I’d heard Seoul was welcoming. But I wasn’t prepared to be Namaste-ed on three separate occasions on arrival in the airport itself. One came from the woman who booked me my taxi, who wanted to visit India really badly. Her uncle was in one of the big Korean companies and currently serving in India. His stories had whetted her appetite. It wouldn’t be long, she said, before she came over.
My taxi driver, an affable and well-aged Korean gentleman, was another. He’d never been to India, didn’t know anyone there, but loved the movies. My being from New Delhi was greeted with a solemn nod. Old city, he said. Like Seoul.
Quite right, I said. And yet, if you’re a casual visitor, Seoul is nothing like New Delhi.
On the surface, Seoul is quite like Beijing, my other place of residence. Wide roads, glittering skyscrapers, hills in the distance offsetting a predominantly flat city centre. Then there’s the functional civic infrastructure, and a central plaza that’s strategically placed opposite the old sites of power, namely the imperial palace, Gyeongbokgung. Imposing statues of long-dead men rise above the walking citizenry, an arts centre to one side, big corporate offices to the other. The symbolism of the juxtaposition of past, present and future is hard to miss.
And yet, there’s plenty that is different as well. South Korea is a functional democracy. Our second day there, a massive traffic jam in the city centre was attributed to a demonstration. What were they protesting? Take your pick, we were told. The government can’t make everyone happy.
Even as we joined the surge of pedestrians who’d been forced out of their vehicles by the jam; even as we put unaccustomed miles on our shoes; even as my friends pointed out that this was where the Northern system scored a point for unwilling walkers, for dissent really wasn’t an option there — it made me glad, to be again in a place where you could register your disgust so loudly.
For a moment, Jantar Mantar didn’t seem all that far away.
In fairness, that’s pretty much the only echo of Delhi I heard in my very short time in Seoul. (Aside from a few distinctly dodgy Indian restaurants we passed on a Friday night on Itaewon’s main drag, outside which gathered a few unhappy looking desis. We didn’t make their acquaintance, either.)
For the most part, Seoul is an object lesson in what Delhi could be. It is oriented around a river, the Hangang, but this one is blue and inviting, at least to my eyes. There are cruises on it, and parks run along its length, along with cycle paths. Apartments advertise their views of it. Many bridges cross it as it meanders through the city, and they look like necklaces at night. Imagine our Yamuna like this.
No? I couldn’t, either.
Then, there is the Cheonggyecheon. A creek in downtown Seoul that was formerly built over by roads and even an elevated highway, it was redeveloped in the early 2000s into a public park. Now, the water is clear, and people saunter along it. Citizens are involved in its upkeep, and it has become a source of civic pride. I don’t even have to name the places — and streams — that are crying for this sort of treatment in Delhi.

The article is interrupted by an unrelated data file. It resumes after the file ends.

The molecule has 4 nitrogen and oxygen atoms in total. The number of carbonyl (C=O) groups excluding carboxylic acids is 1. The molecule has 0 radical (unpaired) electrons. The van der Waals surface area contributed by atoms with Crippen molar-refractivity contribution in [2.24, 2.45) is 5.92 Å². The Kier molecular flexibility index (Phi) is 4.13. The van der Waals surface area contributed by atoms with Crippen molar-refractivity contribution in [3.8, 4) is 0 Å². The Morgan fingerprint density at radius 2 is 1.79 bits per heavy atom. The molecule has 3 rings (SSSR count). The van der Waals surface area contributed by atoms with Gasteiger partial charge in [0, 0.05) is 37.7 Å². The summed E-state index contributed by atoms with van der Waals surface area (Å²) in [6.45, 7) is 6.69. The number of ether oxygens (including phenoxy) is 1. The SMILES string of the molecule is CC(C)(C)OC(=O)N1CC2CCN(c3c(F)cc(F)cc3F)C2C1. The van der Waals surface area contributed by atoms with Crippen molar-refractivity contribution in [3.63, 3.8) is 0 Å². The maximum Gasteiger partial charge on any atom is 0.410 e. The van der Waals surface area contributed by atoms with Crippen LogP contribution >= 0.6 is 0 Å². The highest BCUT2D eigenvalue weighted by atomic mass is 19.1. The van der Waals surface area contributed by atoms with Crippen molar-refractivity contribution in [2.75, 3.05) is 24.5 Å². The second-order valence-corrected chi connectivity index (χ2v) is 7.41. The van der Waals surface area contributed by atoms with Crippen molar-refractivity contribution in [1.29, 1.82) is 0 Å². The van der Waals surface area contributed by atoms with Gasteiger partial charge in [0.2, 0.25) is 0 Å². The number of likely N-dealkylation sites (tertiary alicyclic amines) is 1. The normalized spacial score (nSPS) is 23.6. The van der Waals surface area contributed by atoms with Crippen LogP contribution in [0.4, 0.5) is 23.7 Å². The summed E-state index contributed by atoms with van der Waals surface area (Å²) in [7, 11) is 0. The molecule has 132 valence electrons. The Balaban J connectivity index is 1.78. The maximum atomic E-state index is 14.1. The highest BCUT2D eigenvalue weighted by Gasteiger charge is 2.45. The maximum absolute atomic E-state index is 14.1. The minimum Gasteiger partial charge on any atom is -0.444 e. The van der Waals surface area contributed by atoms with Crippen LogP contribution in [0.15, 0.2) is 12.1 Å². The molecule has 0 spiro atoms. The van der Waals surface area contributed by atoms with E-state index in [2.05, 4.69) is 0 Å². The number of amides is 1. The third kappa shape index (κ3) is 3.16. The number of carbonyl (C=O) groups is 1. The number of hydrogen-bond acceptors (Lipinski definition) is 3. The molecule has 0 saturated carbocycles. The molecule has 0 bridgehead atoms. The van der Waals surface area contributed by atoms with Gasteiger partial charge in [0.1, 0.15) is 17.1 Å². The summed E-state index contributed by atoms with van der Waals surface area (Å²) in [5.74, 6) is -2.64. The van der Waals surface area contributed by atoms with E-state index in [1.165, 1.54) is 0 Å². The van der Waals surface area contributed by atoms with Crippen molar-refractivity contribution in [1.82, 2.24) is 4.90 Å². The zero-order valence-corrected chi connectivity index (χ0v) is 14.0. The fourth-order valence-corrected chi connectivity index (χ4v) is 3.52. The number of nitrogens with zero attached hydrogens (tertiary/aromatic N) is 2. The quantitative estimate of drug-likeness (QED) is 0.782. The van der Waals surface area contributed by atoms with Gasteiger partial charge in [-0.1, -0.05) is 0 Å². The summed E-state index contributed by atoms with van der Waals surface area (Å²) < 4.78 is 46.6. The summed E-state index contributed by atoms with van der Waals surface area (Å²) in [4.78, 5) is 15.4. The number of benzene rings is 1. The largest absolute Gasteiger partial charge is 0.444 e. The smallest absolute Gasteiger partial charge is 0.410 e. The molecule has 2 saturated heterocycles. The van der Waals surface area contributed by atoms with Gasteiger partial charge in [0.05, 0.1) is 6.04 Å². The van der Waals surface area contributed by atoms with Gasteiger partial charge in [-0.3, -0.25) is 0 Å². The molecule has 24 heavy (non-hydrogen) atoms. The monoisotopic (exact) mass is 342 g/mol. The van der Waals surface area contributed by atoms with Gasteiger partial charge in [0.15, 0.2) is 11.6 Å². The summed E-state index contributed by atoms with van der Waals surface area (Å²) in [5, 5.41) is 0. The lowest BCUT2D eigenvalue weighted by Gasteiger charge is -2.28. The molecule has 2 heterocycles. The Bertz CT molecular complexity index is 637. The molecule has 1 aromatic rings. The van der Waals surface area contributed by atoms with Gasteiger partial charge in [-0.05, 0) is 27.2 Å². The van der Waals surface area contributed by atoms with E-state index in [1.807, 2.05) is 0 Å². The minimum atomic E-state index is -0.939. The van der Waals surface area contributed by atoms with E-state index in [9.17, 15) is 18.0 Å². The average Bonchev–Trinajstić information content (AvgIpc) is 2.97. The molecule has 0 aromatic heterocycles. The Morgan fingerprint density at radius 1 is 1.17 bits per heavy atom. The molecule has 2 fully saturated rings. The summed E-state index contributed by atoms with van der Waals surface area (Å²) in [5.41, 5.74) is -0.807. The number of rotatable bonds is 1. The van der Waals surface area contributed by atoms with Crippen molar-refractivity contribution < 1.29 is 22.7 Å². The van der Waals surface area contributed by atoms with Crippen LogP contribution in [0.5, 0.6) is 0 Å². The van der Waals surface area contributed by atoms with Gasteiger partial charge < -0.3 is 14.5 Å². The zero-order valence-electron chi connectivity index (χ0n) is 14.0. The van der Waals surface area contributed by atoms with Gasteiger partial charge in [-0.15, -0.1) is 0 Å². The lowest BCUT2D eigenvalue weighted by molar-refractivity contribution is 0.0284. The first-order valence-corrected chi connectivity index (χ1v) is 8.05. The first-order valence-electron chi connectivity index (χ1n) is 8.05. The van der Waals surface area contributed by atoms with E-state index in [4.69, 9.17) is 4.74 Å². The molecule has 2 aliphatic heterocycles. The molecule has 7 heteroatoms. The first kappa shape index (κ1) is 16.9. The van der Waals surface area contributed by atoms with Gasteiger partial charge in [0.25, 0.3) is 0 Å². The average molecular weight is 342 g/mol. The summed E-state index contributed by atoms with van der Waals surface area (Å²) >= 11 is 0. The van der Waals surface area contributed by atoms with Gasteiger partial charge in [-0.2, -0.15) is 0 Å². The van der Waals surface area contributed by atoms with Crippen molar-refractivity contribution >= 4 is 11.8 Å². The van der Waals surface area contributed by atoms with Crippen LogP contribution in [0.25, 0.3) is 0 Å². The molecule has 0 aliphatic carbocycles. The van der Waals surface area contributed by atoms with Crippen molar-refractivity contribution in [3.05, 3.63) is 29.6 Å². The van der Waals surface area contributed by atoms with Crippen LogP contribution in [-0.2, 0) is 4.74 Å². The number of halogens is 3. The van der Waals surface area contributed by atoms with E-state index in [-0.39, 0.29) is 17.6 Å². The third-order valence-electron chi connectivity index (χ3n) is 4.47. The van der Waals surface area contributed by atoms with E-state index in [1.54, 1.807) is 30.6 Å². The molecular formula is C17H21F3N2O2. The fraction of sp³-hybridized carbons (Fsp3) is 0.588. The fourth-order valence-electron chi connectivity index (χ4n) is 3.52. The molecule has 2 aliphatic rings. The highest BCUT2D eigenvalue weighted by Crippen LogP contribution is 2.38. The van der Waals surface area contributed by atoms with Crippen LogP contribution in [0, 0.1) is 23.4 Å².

Imagine removing a highway (!) so people could have a place to walk instead. In a city that removed a rapid bus system because it was inconveniencing cars? Or, for that matter, in a city that removed its historic walls for a ring road?
Probably not going to happen. In either of my two homes.
I’ve lost track of how many times people with an interest in urbanism, specifically in the Asian context, have suggested Seoul to me; as a place to visit; a benchmark; even, as an example of how things can be.
Among other highlights, Namsan is a real treat, a forested hill of a city park that I was lucky enough to catch in autumnal foliage. (Think Lodhi Garden with views. And without stray dogs.) The food is spectacular, the life on the street solid, and safety seems assured, as evidenced by the number of young women wandering happily around at night.
Yet possibly the most charming part of the trip, a visit to one of Seoul’s “historic villages”, left me the most conflicted. The one we went to is preserved as if in amber, and is still inhabited. There are people on the street, in traditional Korean garb, holding up signs that say “please be silent”, for of course these houses aren’t museum pieces; they’re homes, and their inhabitants are entitled to a measure of quiet.
A few houses are given over to traditional craft, and there is the sort of store you’d expect in this place; a perfumer, for one, rendering bespoke scents if that’s your thing. But the one thing I really missed was a sense of what it would have been like in “old” Seoul. There is no street-level commerce; all that’s left is really these beautiful houses. In the absence of that street-life, what are these places but museum pieces?
In this city that is a beacon in so many ways, this “historic village” seemed oddly out of context. I suppose I’ll just have to go back and take a second look.
Avtar Singh is the author of Necropolis. He lives in Beijing
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